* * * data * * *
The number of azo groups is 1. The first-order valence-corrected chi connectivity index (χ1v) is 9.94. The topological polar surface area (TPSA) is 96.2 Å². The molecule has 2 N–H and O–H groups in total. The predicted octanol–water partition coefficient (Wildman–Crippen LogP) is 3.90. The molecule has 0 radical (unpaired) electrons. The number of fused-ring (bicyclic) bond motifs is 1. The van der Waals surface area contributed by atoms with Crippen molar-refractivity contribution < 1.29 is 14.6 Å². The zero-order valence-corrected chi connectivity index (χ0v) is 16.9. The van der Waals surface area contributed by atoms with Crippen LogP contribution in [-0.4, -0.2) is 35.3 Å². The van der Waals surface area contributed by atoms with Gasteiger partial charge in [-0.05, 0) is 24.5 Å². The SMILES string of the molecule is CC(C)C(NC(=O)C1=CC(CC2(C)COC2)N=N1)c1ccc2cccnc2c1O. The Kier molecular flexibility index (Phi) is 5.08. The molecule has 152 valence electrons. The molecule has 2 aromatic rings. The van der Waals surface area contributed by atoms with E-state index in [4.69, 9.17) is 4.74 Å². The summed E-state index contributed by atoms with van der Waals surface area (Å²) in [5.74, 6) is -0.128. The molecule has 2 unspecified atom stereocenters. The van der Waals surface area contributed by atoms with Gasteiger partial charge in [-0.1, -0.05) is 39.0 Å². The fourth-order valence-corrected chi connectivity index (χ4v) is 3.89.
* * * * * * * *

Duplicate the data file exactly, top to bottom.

The number of azo groups is 1. The first-order valence-corrected chi connectivity index (χ1v) is 9.94. The topological polar surface area (TPSA) is 96.2 Å². The molecule has 2 N–H and O–H groups in total. The predicted octanol–water partition coefficient (Wildman–Crippen LogP) is 3.90. The molecule has 0 radical (unpaired) electrons. The number of fused-ring (bicyclic) bond motifs is 1. The van der Waals surface area contributed by atoms with Crippen molar-refractivity contribution < 1.29 is 14.6 Å². The zero-order valence-corrected chi connectivity index (χ0v) is 16.9. The van der Waals surface area contributed by atoms with Crippen LogP contribution in [-0.4, -0.2) is 35.3 Å². The van der Waals surface area contributed by atoms with Gasteiger partial charge in [-0.05, 0) is 24.5 Å². The SMILES string of the molecule is CC(C)C(NC(=O)C1=CC(CC2(C)COC2)N=N1)c1ccc2cccnc2c1O. The Kier molecular flexibility index (Phi) is 5.08. The molecule has 152 valence electrons. The molecule has 2 aromatic rings. The van der Waals surface area contributed by atoms with E-state index in [4.69, 9.17) is 4.74 Å². The summed E-state index contributed by atoms with van der Waals surface area (Å²) in [5.74, 6) is -0.128. The molecule has 2 unspecified atom stereocenters. The van der Waals surface area contributed by atoms with Gasteiger partial charge in [-0.1, -0.05) is 39.0 Å². The fourth-order valence-corrected chi connectivity index (χ4v) is 3.89.